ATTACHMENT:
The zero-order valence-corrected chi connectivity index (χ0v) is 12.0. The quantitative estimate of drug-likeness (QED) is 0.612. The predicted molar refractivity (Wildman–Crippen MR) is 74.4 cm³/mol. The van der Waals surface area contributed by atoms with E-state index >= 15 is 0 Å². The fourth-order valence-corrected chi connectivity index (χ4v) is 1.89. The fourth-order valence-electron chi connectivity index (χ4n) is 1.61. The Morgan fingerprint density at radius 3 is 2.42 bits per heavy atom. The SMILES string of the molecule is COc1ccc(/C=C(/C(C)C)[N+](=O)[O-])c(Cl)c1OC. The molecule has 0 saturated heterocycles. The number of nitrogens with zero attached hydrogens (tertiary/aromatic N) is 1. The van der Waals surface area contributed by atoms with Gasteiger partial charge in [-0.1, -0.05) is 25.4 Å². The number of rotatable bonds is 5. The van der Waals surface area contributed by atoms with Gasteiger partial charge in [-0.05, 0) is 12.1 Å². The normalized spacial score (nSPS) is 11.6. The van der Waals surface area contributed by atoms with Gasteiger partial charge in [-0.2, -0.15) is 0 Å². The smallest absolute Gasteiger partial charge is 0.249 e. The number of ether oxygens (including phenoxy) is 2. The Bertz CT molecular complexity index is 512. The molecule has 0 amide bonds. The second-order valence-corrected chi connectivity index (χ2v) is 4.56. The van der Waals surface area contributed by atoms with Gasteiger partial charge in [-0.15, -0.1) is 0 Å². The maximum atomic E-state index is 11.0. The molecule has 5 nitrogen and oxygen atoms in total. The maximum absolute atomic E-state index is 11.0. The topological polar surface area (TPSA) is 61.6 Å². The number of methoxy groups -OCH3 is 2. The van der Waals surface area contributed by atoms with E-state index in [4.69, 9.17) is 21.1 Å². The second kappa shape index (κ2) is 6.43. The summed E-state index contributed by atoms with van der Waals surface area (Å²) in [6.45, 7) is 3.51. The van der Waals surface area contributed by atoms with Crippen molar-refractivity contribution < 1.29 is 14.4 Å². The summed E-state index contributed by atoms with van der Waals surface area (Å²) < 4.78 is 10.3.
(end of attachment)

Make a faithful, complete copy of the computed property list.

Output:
The zero-order valence-corrected chi connectivity index (χ0v) is 12.0. The quantitative estimate of drug-likeness (QED) is 0.612. The predicted molar refractivity (Wildman–Crippen MR) is 74.4 cm³/mol. The van der Waals surface area contributed by atoms with E-state index >= 15 is 0 Å². The fourth-order valence-corrected chi connectivity index (χ4v) is 1.89. The fourth-order valence-electron chi connectivity index (χ4n) is 1.61. The Morgan fingerprint density at radius 3 is 2.42 bits per heavy atom. The SMILES string of the molecule is COc1ccc(/C=C(/C(C)C)[N+](=O)[O-])c(Cl)c1OC. The molecule has 0 saturated heterocycles. The number of nitrogens with zero attached hydrogens (tertiary/aromatic N) is 1. The van der Waals surface area contributed by atoms with Gasteiger partial charge in [-0.1, -0.05) is 25.4 Å². The number of rotatable bonds is 5. The van der Waals surface area contributed by atoms with Gasteiger partial charge in [-0.05, 0) is 12.1 Å². The normalized spacial score (nSPS) is 11.6. The van der Waals surface area contributed by atoms with Gasteiger partial charge in [-0.2, -0.15) is 0 Å². The smallest absolute Gasteiger partial charge is 0.249 e. The number of ether oxygens (including phenoxy) is 2. The Bertz CT molecular complexity index is 512. The molecule has 0 amide bonds. The second-order valence-corrected chi connectivity index (χ2v) is 4.56. The van der Waals surface area contributed by atoms with Gasteiger partial charge in [-0.15, -0.1) is 0 Å². The maximum atomic E-state index is 11.0. The molecule has 5 nitrogen and oxygen atoms in total. The maximum absolute atomic E-state index is 11.0. The topological polar surface area (TPSA) is 61.6 Å². The number of methoxy groups -OCH3 is 2. The van der Waals surface area contributed by atoms with E-state index in [4.69, 9.17) is 21.1 Å². The second kappa shape index (κ2) is 6.43. The summed E-state index contributed by atoms with van der Waals surface area (Å²) in [6.45, 7) is 3.51. The van der Waals surface area contributed by atoms with Crippen molar-refractivity contribution < 1.29 is 14.4 Å². The summed E-state index contributed by atoms with van der Waals surface area (Å²) < 4.78 is 10.3.